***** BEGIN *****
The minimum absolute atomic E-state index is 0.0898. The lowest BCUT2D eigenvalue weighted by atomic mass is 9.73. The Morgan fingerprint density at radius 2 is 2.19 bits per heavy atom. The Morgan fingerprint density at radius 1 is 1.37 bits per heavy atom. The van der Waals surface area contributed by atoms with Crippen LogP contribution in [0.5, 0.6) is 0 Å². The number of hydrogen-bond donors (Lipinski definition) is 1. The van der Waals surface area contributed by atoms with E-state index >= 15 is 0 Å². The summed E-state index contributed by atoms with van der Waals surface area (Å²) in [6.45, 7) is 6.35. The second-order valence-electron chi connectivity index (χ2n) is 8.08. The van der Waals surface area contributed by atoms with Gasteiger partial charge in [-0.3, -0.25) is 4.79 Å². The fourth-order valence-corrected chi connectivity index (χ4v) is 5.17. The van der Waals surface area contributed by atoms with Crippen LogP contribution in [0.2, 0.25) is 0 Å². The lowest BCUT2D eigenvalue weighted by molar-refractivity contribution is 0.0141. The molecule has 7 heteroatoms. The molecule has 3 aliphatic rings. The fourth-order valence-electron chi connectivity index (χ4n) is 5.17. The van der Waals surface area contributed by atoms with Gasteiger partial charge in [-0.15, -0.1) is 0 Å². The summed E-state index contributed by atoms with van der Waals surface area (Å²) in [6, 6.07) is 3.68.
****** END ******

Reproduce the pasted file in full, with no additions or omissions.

The minimum absolute atomic E-state index is 0.0898. The lowest BCUT2D eigenvalue weighted by atomic mass is 9.73. The Morgan fingerprint density at radius 2 is 2.19 bits per heavy atom. The Morgan fingerprint density at radius 1 is 1.37 bits per heavy atom. The van der Waals surface area contributed by atoms with Crippen LogP contribution in [0.5, 0.6) is 0 Å². The number of hydrogen-bond donors (Lipinski definition) is 1. The van der Waals surface area contributed by atoms with E-state index >= 15 is 0 Å². The summed E-state index contributed by atoms with van der Waals surface area (Å²) in [6.45, 7) is 6.35. The second-order valence-electron chi connectivity index (χ2n) is 8.08. The van der Waals surface area contributed by atoms with Gasteiger partial charge in [-0.3, -0.25) is 4.79 Å². The fourth-order valence-corrected chi connectivity index (χ4v) is 5.17. The van der Waals surface area contributed by atoms with Crippen LogP contribution in [0.2, 0.25) is 0 Å². The lowest BCUT2D eigenvalue weighted by molar-refractivity contribution is 0.0141. The molecule has 7 heteroatoms. The molecule has 3 aliphatic rings. The fourth-order valence-electron chi connectivity index (χ4n) is 5.17. The van der Waals surface area contributed by atoms with Gasteiger partial charge in [-0.15, -0.1) is 0 Å². The summed E-state index contributed by atoms with van der Waals surface area (Å²) in [6, 6.07) is 3.68.